As Darrel stated, this is the first record of Great Grey Shrike for Norton Green and the fact that it seems to have a larder perhaps indicates that it has been around for some time. It is certainly a lot easier to see than the adult in the east of the county at Therfield Heath.

Other species noted included 48 Eurasian Skylarks (in the large stubble field adjacent), 1 Red-legged Partridge, 1 Common Kestrel, 5 Common Blackbirds, 2 Common Magpie and a male Greenfinch.


Two GREEN SANDPIPERS were present (both unringed) as well as 1 Little Egret, 1 Grey Heron and 10 Moorhens (up to 5 Green Sandpipers have been present at the site this winter).


The pair of EGYPTIAN GEESE was present with 8 Canada Geese and 3 Mute Swans (1 first-winter) by the river Lea west of the B653, whilst 17 Gadwalls, 4 Common Teal (2 drakes) and 2 Little Grebes were seen from the bridge.


The adult female PEREGRINE FALCON was sat on her usual perch at 1540 hours


A covey of 8 Red-legged Partridges was west of Tring and south of the B 488 at SP 929 112


I pitched up at WTR at 1600 hours to find the hide virtually full (John Gearing, Richard Billyard, Nick Mariner already in situ). The wind was still strong and it was clear that conditions were not overly conducive. A Water Rail screamed, 1 Little Egret flew in to roost, a male Sparrowhawk did its last circuit and 4 Reed Buntings flew in to roost in the reedbed. What appeared to be a Cetti's Warbler scolded and a single lost Black-headed Gull attempted to roost.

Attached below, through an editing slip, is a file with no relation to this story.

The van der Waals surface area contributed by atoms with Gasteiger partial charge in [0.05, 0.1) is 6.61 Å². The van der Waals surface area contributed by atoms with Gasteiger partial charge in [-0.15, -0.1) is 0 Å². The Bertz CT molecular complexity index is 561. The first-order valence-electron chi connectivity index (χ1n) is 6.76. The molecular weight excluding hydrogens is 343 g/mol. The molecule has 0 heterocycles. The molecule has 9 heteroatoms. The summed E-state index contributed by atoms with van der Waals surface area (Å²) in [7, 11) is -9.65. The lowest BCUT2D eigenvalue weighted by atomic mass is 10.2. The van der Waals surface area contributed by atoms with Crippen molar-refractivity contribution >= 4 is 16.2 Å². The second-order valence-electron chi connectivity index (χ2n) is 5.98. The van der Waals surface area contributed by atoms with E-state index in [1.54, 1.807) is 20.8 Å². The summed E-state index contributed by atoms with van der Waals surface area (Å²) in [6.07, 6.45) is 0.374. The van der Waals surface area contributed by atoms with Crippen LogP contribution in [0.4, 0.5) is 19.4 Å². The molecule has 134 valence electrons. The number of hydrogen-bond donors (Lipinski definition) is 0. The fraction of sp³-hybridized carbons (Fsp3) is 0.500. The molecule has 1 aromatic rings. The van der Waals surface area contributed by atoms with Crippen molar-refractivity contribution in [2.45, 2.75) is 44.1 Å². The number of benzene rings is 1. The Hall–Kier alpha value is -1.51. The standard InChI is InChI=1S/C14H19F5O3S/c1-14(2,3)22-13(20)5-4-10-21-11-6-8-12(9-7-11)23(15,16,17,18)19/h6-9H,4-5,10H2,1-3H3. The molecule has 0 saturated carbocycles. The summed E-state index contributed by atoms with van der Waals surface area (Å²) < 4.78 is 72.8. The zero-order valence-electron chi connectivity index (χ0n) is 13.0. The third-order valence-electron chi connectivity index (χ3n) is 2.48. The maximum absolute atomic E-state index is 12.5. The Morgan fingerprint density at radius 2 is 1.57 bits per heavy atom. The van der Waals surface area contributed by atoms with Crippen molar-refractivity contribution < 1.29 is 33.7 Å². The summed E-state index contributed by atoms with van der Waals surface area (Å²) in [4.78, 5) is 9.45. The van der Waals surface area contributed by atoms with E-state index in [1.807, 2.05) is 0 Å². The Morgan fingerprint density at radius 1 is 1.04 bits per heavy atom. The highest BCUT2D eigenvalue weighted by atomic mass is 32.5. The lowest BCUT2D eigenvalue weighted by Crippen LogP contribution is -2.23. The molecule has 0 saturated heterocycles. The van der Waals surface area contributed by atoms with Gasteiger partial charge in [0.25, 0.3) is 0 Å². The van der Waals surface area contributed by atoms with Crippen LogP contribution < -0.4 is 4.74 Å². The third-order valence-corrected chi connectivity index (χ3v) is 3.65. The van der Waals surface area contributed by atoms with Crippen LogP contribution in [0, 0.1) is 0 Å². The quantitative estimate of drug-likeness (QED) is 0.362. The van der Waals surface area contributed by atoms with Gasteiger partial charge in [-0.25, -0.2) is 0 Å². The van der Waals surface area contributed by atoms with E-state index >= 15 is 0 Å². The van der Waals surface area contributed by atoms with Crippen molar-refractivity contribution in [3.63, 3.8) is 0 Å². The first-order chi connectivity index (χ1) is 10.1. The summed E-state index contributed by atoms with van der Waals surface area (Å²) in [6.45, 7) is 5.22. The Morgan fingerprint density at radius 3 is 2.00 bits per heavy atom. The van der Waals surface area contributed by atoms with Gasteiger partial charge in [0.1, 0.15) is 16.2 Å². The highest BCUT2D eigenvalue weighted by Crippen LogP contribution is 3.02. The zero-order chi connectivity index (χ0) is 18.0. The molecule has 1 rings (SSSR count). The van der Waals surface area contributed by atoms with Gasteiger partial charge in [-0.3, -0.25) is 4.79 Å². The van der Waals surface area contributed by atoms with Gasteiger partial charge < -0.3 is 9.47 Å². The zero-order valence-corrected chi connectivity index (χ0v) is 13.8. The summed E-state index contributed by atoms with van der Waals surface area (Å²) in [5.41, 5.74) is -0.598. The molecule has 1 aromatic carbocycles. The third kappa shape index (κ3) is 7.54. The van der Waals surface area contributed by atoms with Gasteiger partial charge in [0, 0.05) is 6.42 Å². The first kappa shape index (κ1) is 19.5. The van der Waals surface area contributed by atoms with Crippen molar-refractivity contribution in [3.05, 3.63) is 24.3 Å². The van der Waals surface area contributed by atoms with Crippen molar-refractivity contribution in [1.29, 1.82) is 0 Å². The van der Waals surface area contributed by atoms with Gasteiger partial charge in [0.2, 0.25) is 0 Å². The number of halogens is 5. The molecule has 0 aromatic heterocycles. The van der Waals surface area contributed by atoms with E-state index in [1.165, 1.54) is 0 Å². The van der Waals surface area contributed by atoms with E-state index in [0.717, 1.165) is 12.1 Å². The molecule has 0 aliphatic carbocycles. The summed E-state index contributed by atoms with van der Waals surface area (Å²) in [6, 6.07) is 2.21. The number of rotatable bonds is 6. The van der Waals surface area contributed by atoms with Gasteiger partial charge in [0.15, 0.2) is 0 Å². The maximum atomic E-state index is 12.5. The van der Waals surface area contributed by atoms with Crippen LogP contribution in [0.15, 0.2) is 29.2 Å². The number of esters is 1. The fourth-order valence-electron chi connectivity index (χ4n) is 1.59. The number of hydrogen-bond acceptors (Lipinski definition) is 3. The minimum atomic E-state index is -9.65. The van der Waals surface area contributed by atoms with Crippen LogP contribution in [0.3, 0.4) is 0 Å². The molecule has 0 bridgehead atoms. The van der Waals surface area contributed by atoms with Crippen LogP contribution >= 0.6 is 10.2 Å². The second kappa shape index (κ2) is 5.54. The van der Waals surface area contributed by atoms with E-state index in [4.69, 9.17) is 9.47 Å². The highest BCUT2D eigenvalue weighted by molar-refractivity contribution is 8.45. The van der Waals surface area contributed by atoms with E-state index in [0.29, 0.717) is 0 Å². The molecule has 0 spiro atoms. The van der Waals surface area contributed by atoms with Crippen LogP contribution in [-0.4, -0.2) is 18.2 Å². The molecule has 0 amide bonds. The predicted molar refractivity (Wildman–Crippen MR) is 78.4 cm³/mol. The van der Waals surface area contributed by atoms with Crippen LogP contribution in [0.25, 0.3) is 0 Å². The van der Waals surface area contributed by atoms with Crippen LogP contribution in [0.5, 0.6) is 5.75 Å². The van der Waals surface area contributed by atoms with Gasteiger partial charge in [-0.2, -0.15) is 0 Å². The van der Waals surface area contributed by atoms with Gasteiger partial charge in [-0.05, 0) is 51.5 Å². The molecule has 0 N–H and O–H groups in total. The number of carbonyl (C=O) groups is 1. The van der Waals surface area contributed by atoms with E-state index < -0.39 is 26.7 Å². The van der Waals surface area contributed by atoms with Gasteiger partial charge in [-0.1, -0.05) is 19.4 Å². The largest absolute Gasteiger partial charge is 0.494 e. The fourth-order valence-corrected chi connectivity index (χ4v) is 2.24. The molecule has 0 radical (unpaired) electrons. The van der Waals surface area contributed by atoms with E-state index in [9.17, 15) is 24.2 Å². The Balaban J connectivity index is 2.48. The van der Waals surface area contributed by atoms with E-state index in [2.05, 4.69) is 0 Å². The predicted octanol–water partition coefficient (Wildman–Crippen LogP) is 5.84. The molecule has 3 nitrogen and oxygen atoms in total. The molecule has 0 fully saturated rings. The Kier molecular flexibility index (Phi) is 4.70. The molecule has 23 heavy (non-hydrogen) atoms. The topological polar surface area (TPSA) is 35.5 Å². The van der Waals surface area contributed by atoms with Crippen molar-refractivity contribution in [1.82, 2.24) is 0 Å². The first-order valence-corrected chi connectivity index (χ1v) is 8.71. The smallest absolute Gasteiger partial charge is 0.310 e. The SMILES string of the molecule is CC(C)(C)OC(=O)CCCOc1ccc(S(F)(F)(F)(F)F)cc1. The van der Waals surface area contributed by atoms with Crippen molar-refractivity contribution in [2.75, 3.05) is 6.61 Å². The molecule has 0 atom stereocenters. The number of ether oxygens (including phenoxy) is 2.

And then, at 1628 hours, a solitary EURASIAN BITTERN flew from the reeds at the closest edge and flew to the far side. It was a regularly returning wintering bird and roosted in the usual area of reeds opposite the Susan Cowdy Hide. Despite the strong wind, it successfully made one platform of reeds but then fell off of it into the water. It gathered its composure, then climbed back up a few yards away and tried again. Eventually, after several attempts, it realised it was fighting a losing battle and as darkness approached, dropped further down into the reeds, presumably to roost close to the base.